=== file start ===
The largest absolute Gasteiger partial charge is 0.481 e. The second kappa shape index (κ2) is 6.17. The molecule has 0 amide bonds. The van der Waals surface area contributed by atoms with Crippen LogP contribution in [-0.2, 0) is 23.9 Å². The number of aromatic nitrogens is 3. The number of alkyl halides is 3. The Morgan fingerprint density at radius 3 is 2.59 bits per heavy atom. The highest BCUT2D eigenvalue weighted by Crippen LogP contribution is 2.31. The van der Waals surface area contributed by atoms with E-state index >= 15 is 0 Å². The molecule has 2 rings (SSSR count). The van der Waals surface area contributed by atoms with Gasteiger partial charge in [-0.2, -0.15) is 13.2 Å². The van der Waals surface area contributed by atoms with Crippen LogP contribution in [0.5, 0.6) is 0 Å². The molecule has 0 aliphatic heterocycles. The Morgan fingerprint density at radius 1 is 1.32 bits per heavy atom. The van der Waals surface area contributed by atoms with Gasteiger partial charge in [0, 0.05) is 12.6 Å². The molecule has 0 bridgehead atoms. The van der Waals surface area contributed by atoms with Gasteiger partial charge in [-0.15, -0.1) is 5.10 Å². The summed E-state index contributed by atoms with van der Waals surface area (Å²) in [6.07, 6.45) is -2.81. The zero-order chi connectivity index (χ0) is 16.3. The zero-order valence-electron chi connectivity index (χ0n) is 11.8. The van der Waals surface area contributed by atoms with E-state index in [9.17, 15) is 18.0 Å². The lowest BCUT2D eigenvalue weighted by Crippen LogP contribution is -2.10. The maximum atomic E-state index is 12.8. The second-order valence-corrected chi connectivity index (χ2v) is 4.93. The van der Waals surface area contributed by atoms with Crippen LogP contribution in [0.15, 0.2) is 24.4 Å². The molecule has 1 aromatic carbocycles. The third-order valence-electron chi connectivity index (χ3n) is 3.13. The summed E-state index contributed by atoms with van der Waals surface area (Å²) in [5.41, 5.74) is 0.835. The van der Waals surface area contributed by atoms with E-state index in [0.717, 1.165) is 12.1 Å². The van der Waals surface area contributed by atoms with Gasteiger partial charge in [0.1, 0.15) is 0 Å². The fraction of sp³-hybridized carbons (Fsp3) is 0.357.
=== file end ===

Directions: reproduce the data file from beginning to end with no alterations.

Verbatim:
The largest absolute Gasteiger partial charge is 0.481 e. The second kappa shape index (κ2) is 6.17. The molecule has 0 amide bonds. The van der Waals surface area contributed by atoms with Crippen LogP contribution in [-0.2, 0) is 23.9 Å². The number of aromatic nitrogens is 3. The number of alkyl halides is 3. The Morgan fingerprint density at radius 3 is 2.59 bits per heavy atom. The highest BCUT2D eigenvalue weighted by Crippen LogP contribution is 2.31. The van der Waals surface area contributed by atoms with E-state index >= 15 is 0 Å². The molecule has 2 rings (SSSR count). The van der Waals surface area contributed by atoms with Gasteiger partial charge in [-0.2, -0.15) is 13.2 Å². The van der Waals surface area contributed by atoms with Crippen LogP contribution in [0.5, 0.6) is 0 Å². The molecule has 0 aliphatic heterocycles. The Morgan fingerprint density at radius 1 is 1.32 bits per heavy atom. The van der Waals surface area contributed by atoms with Gasteiger partial charge in [0, 0.05) is 12.6 Å². The molecule has 0 bridgehead atoms. The van der Waals surface area contributed by atoms with Gasteiger partial charge in [-0.15, -0.1) is 5.10 Å². The summed E-state index contributed by atoms with van der Waals surface area (Å²) in [6.07, 6.45) is -2.81. The zero-order chi connectivity index (χ0) is 16.3. The zero-order valence-electron chi connectivity index (χ0n) is 11.8. The van der Waals surface area contributed by atoms with E-state index in [9.17, 15) is 18.0 Å². The lowest BCUT2D eigenvalue weighted by Crippen LogP contribution is -2.10. The maximum atomic E-state index is 12.8. The second-order valence-corrected chi connectivity index (χ2v) is 4.93. The van der Waals surface area contributed by atoms with Crippen LogP contribution in [0.15, 0.2) is 24.4 Å². The molecule has 1 aromatic carbocycles. The third-order valence-electron chi connectivity index (χ3n) is 3.13. The summed E-state index contributed by atoms with van der Waals surface area (Å²) in [5.41, 5.74) is 0.835. The van der Waals surface area contributed by atoms with E-state index in [0.717, 1.165) is 12.1 Å². The van der Waals surface area contributed by atoms with Gasteiger partial charge in [0.1, 0.15) is 0 Å². The fraction of sp³-hybridized carbons (Fsp3) is 0.357.